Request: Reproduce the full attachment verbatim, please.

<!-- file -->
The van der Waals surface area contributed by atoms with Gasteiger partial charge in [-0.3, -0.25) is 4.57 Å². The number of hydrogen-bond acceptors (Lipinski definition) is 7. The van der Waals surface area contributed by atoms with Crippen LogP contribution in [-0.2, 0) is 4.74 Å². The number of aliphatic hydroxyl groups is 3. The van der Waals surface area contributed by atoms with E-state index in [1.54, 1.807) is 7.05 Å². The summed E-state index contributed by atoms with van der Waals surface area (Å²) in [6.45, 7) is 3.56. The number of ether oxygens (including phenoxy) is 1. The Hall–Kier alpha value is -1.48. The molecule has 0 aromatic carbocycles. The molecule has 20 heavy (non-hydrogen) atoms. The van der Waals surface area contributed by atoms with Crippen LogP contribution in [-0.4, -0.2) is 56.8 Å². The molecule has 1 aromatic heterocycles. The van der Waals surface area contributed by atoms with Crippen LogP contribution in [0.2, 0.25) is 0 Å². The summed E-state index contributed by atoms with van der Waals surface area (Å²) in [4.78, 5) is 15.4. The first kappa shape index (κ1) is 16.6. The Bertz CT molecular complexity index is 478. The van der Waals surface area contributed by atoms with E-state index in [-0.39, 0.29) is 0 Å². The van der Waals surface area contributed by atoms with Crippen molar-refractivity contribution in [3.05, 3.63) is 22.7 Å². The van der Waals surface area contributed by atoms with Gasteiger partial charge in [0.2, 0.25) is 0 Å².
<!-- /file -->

The van der Waals surface area contributed by atoms with Gasteiger partial charge in [-0.3, -0.25) is 4.57 Å². The number of hydrogen-bond acceptors (Lipinski definition) is 7. The van der Waals surface area contributed by atoms with Crippen LogP contribution in [-0.2, 0) is 4.74 Å². The number of aliphatic hydroxyl groups is 3. The van der Waals surface area contributed by atoms with E-state index in [1.54, 1.807) is 7.05 Å². The summed E-state index contributed by atoms with van der Waals surface area (Å²) in [6.45, 7) is 3.56. The number of ether oxygens (including phenoxy) is 1. The Hall–Kier alpha value is -1.48. The molecule has 0 aromatic carbocycles. The molecule has 20 heavy (non-hydrogen) atoms. The van der Waals surface area contributed by atoms with Crippen LogP contribution in [-0.4, -0.2) is 56.8 Å². The molecule has 1 aromatic heterocycles. The van der Waals surface area contributed by atoms with Crippen LogP contribution in [0.2, 0.25) is 0 Å². The summed E-state index contributed by atoms with van der Waals surface area (Å²) in [4.78, 5) is 15.4. The first kappa shape index (κ1) is 16.6. The Bertz CT molecular complexity index is 478. The van der Waals surface area contributed by atoms with E-state index in [-0.39, 0.29) is 0 Å². The van der Waals surface area contributed by atoms with Crippen molar-refractivity contribution in [3.05, 3.63) is 22.7 Å². The van der Waals surface area contributed by atoms with Gasteiger partial charge in [0.2, 0.25) is 0 Å².